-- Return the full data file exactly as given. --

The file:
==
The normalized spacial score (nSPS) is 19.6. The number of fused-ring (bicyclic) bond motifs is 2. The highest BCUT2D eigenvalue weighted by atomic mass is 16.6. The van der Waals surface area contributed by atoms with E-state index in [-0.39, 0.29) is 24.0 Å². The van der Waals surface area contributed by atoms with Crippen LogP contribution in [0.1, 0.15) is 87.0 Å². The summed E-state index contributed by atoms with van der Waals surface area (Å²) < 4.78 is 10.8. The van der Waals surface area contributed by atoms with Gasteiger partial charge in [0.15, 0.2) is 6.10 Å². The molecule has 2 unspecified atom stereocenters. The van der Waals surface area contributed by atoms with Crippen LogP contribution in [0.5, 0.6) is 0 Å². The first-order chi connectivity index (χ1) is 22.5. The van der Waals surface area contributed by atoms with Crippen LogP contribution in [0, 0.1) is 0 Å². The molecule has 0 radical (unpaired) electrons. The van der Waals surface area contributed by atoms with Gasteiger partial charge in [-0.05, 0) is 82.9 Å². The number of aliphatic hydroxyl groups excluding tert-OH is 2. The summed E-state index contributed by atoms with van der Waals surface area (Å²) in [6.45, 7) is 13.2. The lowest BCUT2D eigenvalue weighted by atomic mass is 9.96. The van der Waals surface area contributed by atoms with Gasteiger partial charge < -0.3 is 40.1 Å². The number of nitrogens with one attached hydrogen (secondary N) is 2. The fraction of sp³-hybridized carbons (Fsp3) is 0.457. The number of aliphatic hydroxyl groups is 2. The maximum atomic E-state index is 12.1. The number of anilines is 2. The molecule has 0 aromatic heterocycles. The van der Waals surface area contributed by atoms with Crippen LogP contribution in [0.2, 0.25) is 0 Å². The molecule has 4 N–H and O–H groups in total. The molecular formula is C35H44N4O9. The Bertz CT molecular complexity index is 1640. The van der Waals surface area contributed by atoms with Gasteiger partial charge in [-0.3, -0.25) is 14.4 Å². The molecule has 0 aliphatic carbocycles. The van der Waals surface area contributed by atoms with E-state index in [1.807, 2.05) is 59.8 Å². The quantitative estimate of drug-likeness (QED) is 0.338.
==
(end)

The normalized spacial score (nSPS) is 19.6. The number of fused-ring (bicyclic) bond motifs is 2. The highest BCUT2D eigenvalue weighted by atomic mass is 16.6. The van der Waals surface area contributed by atoms with E-state index in [-0.39, 0.29) is 24.0 Å². The van der Waals surface area contributed by atoms with Crippen LogP contribution in [0.1, 0.15) is 87.0 Å². The summed E-state index contributed by atoms with van der Waals surface area (Å²) < 4.78 is 10.8. The van der Waals surface area contributed by atoms with Gasteiger partial charge in [0.15, 0.2) is 6.10 Å². The molecule has 2 unspecified atom stereocenters. The van der Waals surface area contributed by atoms with Crippen LogP contribution in [0.5, 0.6) is 0 Å². The first-order chi connectivity index (χ1) is 22.5. The van der Waals surface area contributed by atoms with Crippen LogP contribution in [0, 0.1) is 0 Å². The molecule has 0 radical (unpaired) electrons. The van der Waals surface area contributed by atoms with Gasteiger partial charge in [-0.05, 0) is 82.9 Å². The number of aliphatic hydroxyl groups excluding tert-OH is 2. The summed E-state index contributed by atoms with van der Waals surface area (Å²) in [6.45, 7) is 13.2. The lowest BCUT2D eigenvalue weighted by atomic mass is 9.96. The van der Waals surface area contributed by atoms with Gasteiger partial charge < -0.3 is 40.1 Å². The number of nitrogens with one attached hydrogen (secondary N) is 2. The fraction of sp³-hybridized carbons (Fsp3) is 0.457. The number of aliphatic hydroxyl groups is 2. The maximum atomic E-state index is 12.1. The number of anilines is 2. The molecule has 0 aromatic heterocycles. The van der Waals surface area contributed by atoms with Crippen LogP contribution in [0.2, 0.25) is 0 Å². The molecule has 4 N–H and O–H groups in total. The molecular formula is C35H44N4O9. The Bertz CT molecular complexity index is 1640. The van der Waals surface area contributed by atoms with Gasteiger partial charge in [-0.3, -0.25) is 14.4 Å². The molecule has 0 aliphatic carbocycles. The van der Waals surface area contributed by atoms with E-state index in [1.807, 2.05) is 59.8 Å². The quantitative estimate of drug-likeness (QED) is 0.338.